But whatever you do, please don’t mistake cost savings with value generation. But, as usual, let’s backup.
A recent article over on The Financial Express on the importance of a technology procurement negotiator noted that the art of negotiation has taken on a whole new level of complexity, especially in technology procurement and that discovering the most equitable prices … is a strategic imperative at a time when maximizing returns on investments is paramount.
And this is certainly true, as are most of the other messages in their article. Specifically, such a negotiator must:
- understand the digital disruption
- have high intelligence, which must go beyond technical expertise
- understand the high stakes of technology investments
- have the personality, worldview, and knowledge to navigate the negotiation beyond the technical aspects
- be able to reflect on the bigger picture
- be able to sync with the project
… but the criticality of ensuring that the technology procured provides exceptional value for the money spent cannot be over-emphasized. One cannot understate the importance of understanding the product’s role, functionality, and how it aligns with organisational goals. It doesn’t matter how much you save if the product isn’t the right fit. It’s critically important to not only have the technology experts identify the products that could serve your needs, but the right configurations, the associated services that will be required, and the right partners for the organization.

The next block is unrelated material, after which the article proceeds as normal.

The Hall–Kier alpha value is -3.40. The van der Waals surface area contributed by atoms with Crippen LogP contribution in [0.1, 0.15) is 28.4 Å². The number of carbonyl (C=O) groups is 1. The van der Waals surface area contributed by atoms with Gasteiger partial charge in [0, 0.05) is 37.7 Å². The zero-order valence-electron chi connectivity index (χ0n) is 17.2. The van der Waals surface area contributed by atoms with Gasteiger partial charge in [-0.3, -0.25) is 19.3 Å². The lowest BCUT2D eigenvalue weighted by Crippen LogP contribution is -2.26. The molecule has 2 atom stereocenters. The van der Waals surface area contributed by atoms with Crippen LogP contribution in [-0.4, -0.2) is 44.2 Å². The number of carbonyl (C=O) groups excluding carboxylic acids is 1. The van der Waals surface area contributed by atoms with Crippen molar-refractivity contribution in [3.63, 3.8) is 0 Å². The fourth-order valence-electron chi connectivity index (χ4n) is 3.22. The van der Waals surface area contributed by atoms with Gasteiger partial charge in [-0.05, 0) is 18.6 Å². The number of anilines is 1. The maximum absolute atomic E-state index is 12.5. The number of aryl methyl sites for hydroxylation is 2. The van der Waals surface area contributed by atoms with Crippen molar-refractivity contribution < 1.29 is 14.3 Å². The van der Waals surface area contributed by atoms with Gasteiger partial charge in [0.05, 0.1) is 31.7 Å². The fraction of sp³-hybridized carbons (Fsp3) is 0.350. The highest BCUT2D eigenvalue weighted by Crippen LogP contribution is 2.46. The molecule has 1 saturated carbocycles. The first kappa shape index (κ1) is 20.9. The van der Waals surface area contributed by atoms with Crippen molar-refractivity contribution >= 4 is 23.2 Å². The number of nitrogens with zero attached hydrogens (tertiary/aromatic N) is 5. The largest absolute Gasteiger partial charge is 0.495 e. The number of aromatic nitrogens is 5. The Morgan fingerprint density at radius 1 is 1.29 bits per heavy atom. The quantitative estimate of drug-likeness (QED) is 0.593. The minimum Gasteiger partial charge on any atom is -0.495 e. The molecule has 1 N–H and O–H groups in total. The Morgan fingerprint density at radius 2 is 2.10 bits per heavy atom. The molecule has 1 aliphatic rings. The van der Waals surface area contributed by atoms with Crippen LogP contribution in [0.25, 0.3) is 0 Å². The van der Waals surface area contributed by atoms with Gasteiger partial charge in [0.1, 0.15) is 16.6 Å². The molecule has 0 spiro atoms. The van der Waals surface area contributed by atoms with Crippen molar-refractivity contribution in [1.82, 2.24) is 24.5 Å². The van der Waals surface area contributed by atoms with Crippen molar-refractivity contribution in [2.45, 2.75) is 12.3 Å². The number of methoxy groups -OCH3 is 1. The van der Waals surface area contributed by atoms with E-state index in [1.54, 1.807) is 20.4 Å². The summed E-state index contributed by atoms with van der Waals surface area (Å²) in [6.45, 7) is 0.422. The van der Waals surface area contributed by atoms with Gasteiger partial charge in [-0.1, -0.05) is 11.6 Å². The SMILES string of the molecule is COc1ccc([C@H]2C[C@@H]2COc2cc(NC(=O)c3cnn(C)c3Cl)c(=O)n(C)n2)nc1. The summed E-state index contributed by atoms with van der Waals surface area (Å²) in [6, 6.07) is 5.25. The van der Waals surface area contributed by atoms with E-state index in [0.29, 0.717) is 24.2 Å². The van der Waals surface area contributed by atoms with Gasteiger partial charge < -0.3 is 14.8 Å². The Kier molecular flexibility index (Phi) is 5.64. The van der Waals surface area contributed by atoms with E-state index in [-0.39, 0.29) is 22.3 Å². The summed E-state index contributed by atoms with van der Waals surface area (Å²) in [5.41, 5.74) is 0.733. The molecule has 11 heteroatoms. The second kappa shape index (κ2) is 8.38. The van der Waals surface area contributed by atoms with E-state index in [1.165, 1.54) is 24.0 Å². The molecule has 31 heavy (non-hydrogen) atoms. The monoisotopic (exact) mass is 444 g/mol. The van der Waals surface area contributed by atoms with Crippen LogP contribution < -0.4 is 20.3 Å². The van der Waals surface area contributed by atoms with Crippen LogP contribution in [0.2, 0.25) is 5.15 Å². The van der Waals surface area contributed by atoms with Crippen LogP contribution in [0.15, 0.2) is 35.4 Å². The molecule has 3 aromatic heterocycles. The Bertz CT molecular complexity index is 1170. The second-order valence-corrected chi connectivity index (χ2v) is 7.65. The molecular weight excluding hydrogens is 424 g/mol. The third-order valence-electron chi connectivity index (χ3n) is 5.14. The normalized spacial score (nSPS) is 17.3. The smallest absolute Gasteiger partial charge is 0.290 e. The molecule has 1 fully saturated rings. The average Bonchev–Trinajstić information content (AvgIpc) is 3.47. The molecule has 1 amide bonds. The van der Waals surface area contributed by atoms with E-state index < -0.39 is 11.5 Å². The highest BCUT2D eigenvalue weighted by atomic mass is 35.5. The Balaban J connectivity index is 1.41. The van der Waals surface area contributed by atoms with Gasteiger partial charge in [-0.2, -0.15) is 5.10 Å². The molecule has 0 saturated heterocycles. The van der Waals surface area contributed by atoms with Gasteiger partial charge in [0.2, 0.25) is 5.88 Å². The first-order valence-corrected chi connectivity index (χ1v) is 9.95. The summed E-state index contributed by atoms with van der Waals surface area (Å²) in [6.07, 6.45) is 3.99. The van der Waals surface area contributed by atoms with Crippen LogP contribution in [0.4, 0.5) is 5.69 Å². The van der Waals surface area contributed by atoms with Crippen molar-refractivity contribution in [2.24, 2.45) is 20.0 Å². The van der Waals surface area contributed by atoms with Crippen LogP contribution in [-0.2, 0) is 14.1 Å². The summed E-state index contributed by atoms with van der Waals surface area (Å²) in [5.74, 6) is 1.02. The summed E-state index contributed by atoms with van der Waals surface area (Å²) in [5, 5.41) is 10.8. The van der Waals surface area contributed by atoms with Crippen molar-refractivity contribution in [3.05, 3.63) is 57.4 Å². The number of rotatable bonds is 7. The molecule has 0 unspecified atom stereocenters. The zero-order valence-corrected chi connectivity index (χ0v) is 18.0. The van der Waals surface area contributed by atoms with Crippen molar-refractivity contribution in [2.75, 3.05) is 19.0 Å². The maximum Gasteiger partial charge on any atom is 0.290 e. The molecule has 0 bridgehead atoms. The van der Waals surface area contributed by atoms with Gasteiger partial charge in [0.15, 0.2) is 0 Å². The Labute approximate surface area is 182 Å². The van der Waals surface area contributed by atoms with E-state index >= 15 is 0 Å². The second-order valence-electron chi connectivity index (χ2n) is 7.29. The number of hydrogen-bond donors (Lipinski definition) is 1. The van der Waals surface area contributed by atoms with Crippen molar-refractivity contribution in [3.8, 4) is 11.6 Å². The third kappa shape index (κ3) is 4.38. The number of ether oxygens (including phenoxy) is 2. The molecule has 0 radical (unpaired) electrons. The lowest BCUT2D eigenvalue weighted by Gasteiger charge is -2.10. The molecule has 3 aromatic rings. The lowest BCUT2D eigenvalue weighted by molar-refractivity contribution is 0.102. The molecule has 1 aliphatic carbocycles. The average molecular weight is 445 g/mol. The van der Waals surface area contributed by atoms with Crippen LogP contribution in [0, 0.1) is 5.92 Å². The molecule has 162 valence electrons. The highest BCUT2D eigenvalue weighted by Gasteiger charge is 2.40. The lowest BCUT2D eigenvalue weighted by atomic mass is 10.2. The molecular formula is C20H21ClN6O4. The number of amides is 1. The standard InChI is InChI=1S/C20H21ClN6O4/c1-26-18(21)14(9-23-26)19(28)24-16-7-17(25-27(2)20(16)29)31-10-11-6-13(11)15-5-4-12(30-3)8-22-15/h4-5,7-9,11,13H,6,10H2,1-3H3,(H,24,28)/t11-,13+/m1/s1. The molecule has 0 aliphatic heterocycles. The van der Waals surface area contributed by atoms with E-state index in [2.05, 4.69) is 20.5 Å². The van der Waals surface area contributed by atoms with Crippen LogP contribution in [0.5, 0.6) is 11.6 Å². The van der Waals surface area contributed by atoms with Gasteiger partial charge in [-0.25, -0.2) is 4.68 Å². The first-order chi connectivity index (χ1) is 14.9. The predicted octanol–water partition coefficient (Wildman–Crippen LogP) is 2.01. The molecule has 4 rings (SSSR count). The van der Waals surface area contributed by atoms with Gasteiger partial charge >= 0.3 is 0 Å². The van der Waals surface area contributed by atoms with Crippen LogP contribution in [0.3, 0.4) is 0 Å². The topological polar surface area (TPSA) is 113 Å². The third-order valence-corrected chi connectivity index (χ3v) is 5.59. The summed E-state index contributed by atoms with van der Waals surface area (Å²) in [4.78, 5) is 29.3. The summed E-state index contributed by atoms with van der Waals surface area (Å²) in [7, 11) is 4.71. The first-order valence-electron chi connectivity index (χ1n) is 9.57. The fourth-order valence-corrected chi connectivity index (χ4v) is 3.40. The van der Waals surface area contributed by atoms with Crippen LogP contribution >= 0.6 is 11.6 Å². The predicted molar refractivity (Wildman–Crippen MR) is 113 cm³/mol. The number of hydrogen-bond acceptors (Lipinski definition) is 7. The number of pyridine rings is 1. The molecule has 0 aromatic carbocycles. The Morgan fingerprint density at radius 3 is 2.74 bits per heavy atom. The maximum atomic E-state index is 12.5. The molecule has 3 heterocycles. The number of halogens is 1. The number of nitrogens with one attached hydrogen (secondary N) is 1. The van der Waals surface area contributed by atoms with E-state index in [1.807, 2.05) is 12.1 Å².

Additional savings is worthless if it comes at the expense of the vendor removing a key module from the reduced offer, not including necessary implementation or integration services, limiting computing or storage, and so on. If you end up paying significantly more after implementation as a result of change-orders, you not only haven’t saved, but you’ve cost the organization more. This is what often gets missed when negotiators lead. While the eventual owners shouldn’t lead, as they’ll always go with their top ranked provider (even if three systems can do the job equally well, and it’s just a preference as to which system is easiest to use), if they’re not kept in lock stop, it’s easy to miss key details or requirements or stray away from what is truly needed for value generation and ROI in the search for the ultimate deal. This is especially true if the negotiator brings a new vendor in at the last minute for price pressure, believing the new vendor, if not perfect, meets all the key requirements, when in reality the vendor’s platform doesn’t.
This is especially important to remember in SaaS negotiations, where it’s common knowledge that most organizations that buy without using a skilled negotiator are overpaying by an average of 30% or more. This is because an average negotiator’s inclination is to drive for massive discounts to prevent overspend, which might result in not only choosing the less optimal vendor, but the less optimal agreement. At the end of the day, price matters, but ROI matters more, especially in Procurement where the right solution will generate a 5X ROI or more and the wrong solution will barely pay for itself.